The IMDb also has a Bottom 100 feature which is assembled through a similar process although only 1500 votes must be received to qualify for the list.
The top 250 list comprises a wide range of films, including major releases, cult films, independent films, critically acclaimed films, silent films and non-English language films.
Top 20 of the 250
|1.||The Shawshank Redemption||1994|
|3.||The Godfather Part II||1974|
|5.||The Good, the Bad and the Ugly||1966|
|6.||12 Angry Men (1957 film)||1957|
|8.||The Dark Knight||2008|
|9.||The Lord of the Rings: The Return of the King||2003|
|11.||Star Wars Episode V: The Empire Strikes Back||1980|
|12.||One Flew Over the Cuckoo's Nest||1975|
|13.||The Lord of the Rings: The Fellowship of the Ring||2001|
|16.||Star Wars Episode IV: A New Hope||1977|
|20.||City of God||2002|
One of the most used features of the Internet Movie Database is the message boards that coincide with every title (excepting, as of 2006, TV episodes) and name entry, along with over 140 main boards. This section is one of the more recent features of IMDb, having its beginnings in 2001. In order to post on the message boards a user needs to "authenticate" their account via cell phone, credit card, or by having been a recent customer of the parent company Amazon.com.
Content and format
Data provided by subjects
In 2006, IMDb introduced its "Résumé subscription service", where actors and crew can post their own résumé and upload photos of themselves for a yearly fee. The base annual charge for including a photo with an account was $39.95 until 2010, when it was increased to $54.95. IMDb résumé pages are kept on a sub-page of the regular entry about that person, with a regular entry automatically created for each résumé subscriber who does not already have one.
As of 2012, Resume Services is now included as part of an IMDbPro subscription, and is no longer offered as a separate subscription service.
Copyright, vandalism, and error issues
All volunteers who contribute content to the database technically retain copyright on their contributions but the compilation of the content becomes the exclusive property of IMDb with the full right to copy, modify, and sublicense it and they are verified before posting. Credit is not given on specific title or filmography pages to the contributor(s) who have provided information. Conversely, a credited text entry, such as a plot summary, may be "corrected" for content, grammar, sentence structure, perceived omission or error, by other contributors without having to add their names as co-authors. Due to the process of having the submitted data or text reviewed by a section manager, IMDb is different from database projects like Wikipedia, Discogs, or OpenStreetMap in that contributors cannot add, delete, or modify the data or text on impulse, and the manipulation of data is controlled by IMDb technology and salaried staff.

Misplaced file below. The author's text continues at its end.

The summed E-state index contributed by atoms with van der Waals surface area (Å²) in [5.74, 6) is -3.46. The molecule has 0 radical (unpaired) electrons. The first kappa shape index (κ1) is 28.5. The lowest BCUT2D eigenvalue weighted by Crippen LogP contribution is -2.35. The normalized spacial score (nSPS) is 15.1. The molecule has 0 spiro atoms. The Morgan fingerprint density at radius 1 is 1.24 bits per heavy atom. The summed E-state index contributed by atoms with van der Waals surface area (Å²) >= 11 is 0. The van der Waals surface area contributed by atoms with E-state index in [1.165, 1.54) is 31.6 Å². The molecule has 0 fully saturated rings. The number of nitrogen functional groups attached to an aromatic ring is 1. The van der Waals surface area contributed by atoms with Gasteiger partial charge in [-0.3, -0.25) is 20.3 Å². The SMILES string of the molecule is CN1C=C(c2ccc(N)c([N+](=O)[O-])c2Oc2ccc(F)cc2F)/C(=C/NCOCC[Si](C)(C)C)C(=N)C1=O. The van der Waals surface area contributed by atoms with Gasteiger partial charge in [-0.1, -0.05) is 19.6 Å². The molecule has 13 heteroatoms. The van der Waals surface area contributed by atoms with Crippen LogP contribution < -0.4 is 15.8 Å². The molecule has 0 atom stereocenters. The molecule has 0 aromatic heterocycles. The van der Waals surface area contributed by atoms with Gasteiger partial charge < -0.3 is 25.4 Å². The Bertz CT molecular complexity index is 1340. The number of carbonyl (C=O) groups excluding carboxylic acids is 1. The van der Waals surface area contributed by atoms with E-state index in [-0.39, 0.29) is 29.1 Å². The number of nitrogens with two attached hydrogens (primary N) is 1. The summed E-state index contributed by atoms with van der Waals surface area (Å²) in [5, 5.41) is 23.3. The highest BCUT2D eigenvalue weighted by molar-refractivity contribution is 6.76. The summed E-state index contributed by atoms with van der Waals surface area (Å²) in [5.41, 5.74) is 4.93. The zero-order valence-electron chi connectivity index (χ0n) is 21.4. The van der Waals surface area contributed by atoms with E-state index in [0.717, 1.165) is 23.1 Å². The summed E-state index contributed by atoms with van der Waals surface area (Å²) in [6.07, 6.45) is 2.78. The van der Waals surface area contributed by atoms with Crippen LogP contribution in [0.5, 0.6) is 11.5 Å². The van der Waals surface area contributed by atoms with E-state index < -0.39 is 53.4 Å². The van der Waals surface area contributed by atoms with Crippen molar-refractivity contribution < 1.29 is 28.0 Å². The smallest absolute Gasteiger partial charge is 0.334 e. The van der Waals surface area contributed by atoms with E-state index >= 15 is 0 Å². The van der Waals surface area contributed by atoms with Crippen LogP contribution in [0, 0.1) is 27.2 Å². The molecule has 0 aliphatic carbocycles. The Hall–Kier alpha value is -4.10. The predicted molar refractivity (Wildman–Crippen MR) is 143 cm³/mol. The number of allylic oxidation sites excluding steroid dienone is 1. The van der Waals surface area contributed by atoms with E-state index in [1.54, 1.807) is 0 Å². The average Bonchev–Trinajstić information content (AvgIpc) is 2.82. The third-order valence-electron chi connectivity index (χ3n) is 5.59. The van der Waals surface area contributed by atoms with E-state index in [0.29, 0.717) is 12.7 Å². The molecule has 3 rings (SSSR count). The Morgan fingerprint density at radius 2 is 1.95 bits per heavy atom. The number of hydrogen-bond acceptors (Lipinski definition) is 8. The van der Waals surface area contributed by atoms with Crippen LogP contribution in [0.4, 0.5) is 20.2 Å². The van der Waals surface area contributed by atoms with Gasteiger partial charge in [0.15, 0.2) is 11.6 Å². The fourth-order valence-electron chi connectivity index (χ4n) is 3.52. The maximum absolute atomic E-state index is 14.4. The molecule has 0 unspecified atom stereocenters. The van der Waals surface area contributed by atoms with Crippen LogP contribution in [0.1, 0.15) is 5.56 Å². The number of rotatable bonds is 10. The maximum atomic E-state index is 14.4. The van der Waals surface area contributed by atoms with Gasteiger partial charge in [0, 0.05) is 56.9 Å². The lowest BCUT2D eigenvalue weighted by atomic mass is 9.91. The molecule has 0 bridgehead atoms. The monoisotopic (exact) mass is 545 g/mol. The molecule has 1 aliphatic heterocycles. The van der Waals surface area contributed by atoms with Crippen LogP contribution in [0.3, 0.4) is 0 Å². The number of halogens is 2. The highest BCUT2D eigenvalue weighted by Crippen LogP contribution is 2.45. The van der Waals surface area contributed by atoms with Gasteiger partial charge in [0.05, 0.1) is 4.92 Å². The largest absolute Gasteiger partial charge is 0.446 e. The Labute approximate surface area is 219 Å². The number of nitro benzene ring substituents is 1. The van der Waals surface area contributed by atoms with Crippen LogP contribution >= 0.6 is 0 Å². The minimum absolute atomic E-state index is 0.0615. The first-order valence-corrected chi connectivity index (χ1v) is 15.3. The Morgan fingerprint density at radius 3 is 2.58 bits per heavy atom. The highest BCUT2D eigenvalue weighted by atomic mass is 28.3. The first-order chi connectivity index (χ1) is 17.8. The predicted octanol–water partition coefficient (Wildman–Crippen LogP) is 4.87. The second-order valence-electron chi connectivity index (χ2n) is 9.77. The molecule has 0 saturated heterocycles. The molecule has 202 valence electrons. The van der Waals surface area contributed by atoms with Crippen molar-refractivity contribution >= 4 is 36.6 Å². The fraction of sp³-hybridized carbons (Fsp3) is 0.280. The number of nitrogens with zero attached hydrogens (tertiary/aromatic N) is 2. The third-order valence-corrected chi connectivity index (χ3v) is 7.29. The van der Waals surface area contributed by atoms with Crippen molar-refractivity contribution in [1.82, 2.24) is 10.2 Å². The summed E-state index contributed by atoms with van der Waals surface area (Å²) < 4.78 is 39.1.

The Java Movie Database (JMDB) is reportedly creating an IMDb_Error.log file that lists all the errors found while processing the IMDb plain text files. A Wiki alternative to IMDb is omdb (Open Media Database) whose content is also contributed by users but licensed under CC-by and the GFDL. Since 2007, IMDb has been experimenting with wiki-programmed sections for complete film synopses, parental guides, and FAQs about titles as determined by (and answered by) individual contributors.
Data format and access
IMDb does not provide an API for automated queries. However most of the data can be downloaded as compressed plain text files and the information can be extracted using the command-line interface tools provided. Beside that there is the Java based GUI application available that is able to process the compressed plain text files and allow to search and display the information. This GUI application supports different languages but the movie related data is of course English as made available by IMDb. A Python package called IMDbPY can also be used to process the compressed plain text files into a number of different SQL databases, enabling easier access to the entire dataset for searching or data mining.
Template:External links The IMDb has sites in English as well as versions translated completely or in part into other languages (Portuguese, Finnish, French, German, Hungarian, Italian, Polish, Romanian and Spanish). The non-English language sites display film titles in the specified language. While originally the IMDb's English-language sites displayed titles according to their original country-of-origin language, in 2010 the IMDb began allowing individual users in the UK and USA to choose primary title display by either the original-language titles, or the US or UK release title (normally, in English).
Template:Unsourced section IMDb.com is currently (May, 2012) blocked in China. People who try to access IMDb in China directly will get a message similar to "This webpage is not available – The connection to imdb.com was interrupted." But IMDb in other languages (such as imdb.fr, imdb.de, imdb.it, etc.) are still accessible.